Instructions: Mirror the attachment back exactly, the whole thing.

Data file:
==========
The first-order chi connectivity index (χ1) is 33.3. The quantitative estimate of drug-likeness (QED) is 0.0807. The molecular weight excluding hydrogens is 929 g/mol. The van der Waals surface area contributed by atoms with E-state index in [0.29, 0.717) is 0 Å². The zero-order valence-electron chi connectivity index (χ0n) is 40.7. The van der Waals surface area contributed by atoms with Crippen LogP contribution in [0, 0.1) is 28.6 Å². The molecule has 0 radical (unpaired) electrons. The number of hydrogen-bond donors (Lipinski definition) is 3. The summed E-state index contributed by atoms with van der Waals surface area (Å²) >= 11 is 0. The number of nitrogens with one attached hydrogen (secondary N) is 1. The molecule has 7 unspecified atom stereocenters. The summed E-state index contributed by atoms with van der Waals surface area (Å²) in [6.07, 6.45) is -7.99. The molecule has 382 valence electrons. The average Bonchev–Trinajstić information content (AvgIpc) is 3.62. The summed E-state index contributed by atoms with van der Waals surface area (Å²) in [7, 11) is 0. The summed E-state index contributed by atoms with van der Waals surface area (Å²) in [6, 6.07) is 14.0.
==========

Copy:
The first-order chi connectivity index (χ1) is 33.3. The quantitative estimate of drug-likeness (QED) is 0.0807. The molecular weight excluding hydrogens is 929 g/mol. The van der Waals surface area contributed by atoms with E-state index in [0.29, 0.717) is 0 Å². The zero-order valence-electron chi connectivity index (χ0n) is 40.7. The van der Waals surface area contributed by atoms with Crippen LogP contribution in [0, 0.1) is 28.6 Å². The molecule has 0 radical (unpaired) electrons. The number of hydrogen-bond donors (Lipinski definition) is 3. The summed E-state index contributed by atoms with van der Waals surface area (Å²) >= 11 is 0. The number of nitrogens with one attached hydrogen (secondary N) is 1. The molecule has 7 unspecified atom stereocenters. The summed E-state index contributed by atoms with van der Waals surface area (Å²) in [6.07, 6.45) is -7.99. The molecule has 382 valence electrons. The average Bonchev–Trinajstić information content (AvgIpc) is 3.62. The summed E-state index contributed by atoms with van der Waals surface area (Å²) in [7, 11) is 0. The summed E-state index contributed by atoms with van der Waals surface area (Å²) in [6, 6.07) is 14.0.